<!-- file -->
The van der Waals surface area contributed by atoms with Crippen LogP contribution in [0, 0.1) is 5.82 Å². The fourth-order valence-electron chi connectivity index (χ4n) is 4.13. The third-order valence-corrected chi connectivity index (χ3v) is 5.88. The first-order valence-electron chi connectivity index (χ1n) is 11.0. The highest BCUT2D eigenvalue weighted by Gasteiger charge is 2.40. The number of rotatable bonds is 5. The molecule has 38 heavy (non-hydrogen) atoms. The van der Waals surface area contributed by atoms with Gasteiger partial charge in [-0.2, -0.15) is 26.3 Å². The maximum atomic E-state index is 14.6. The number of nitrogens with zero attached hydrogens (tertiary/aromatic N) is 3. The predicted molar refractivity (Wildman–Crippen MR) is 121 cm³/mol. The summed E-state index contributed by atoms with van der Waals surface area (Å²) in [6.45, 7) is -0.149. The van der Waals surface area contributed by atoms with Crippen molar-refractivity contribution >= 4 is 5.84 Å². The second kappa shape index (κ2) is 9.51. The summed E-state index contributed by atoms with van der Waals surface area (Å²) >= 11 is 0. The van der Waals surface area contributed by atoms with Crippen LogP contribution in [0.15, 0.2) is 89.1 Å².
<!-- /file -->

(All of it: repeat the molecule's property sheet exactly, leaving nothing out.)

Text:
The van der Waals surface area contributed by atoms with Crippen LogP contribution in [0, 0.1) is 5.82 Å². The fourth-order valence-electron chi connectivity index (χ4n) is 4.13. The third-order valence-corrected chi connectivity index (χ3v) is 5.88. The first-order valence-electron chi connectivity index (χ1n) is 11.0. The highest BCUT2D eigenvalue weighted by Gasteiger charge is 2.40. The number of rotatable bonds is 5. The molecule has 38 heavy (non-hydrogen) atoms. The van der Waals surface area contributed by atoms with Gasteiger partial charge in [-0.2, -0.15) is 26.3 Å². The maximum atomic E-state index is 14.6. The number of nitrogens with zero attached hydrogens (tertiary/aromatic N) is 3. The predicted molar refractivity (Wildman–Crippen MR) is 121 cm³/mol. The summed E-state index contributed by atoms with van der Waals surface area (Å²) in [6.45, 7) is -0.149. The van der Waals surface area contributed by atoms with Crippen molar-refractivity contribution >= 4 is 5.84 Å². The second kappa shape index (κ2) is 9.51. The summed E-state index contributed by atoms with van der Waals surface area (Å²) >= 11 is 0. The van der Waals surface area contributed by atoms with Crippen LogP contribution in [0.15, 0.2) is 89.1 Å².